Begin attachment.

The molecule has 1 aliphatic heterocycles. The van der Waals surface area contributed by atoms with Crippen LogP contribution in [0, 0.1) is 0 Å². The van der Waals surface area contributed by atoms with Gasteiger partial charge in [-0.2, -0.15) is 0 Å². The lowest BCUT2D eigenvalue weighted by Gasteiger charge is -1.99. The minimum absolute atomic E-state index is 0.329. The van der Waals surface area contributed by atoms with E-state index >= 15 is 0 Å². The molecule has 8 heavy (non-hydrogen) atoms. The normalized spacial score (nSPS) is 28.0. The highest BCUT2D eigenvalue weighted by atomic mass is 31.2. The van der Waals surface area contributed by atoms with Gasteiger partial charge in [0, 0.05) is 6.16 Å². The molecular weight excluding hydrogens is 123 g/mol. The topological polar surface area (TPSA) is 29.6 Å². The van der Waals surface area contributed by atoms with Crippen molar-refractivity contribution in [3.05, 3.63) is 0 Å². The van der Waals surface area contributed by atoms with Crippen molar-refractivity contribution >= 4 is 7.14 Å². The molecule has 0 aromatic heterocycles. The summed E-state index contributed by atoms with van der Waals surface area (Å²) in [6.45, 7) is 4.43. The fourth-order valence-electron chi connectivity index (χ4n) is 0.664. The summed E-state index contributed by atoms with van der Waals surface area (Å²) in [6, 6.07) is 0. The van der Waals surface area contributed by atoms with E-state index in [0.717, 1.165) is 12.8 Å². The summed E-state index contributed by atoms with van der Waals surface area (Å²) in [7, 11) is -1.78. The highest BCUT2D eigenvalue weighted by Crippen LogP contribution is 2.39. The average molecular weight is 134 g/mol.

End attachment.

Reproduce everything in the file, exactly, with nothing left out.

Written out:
The molecule has 1 aliphatic heterocycles. The van der Waals surface area contributed by atoms with Crippen LogP contribution in [0, 0.1) is 0 Å². The van der Waals surface area contributed by atoms with Gasteiger partial charge in [-0.2, -0.15) is 0 Å². The lowest BCUT2D eigenvalue weighted by Gasteiger charge is -1.99. The minimum absolute atomic E-state index is 0.329. The van der Waals surface area contributed by atoms with E-state index >= 15 is 0 Å². The molecule has 8 heavy (non-hydrogen) atoms. The normalized spacial score (nSPS) is 28.0. The highest BCUT2D eigenvalue weighted by atomic mass is 31.2. The van der Waals surface area contributed by atoms with Gasteiger partial charge in [0, 0.05) is 6.16 Å². The molecular weight excluding hydrogens is 123 g/mol. The topological polar surface area (TPSA) is 29.6 Å². The van der Waals surface area contributed by atoms with Crippen molar-refractivity contribution in [3.05, 3.63) is 0 Å². The van der Waals surface area contributed by atoms with Crippen molar-refractivity contribution >= 4 is 7.14 Å². The molecule has 0 aromatic heterocycles. The summed E-state index contributed by atoms with van der Waals surface area (Å²) in [6.45, 7) is 4.43. The fourth-order valence-electron chi connectivity index (χ4n) is 0.664. The summed E-state index contributed by atoms with van der Waals surface area (Å²) in [6, 6.07) is 0. The van der Waals surface area contributed by atoms with E-state index in [0.717, 1.165) is 12.8 Å². The summed E-state index contributed by atoms with van der Waals surface area (Å²) in [7, 11) is -1.78. The highest BCUT2D eigenvalue weighted by Crippen LogP contribution is 2.39. The average molecular weight is 134 g/mol.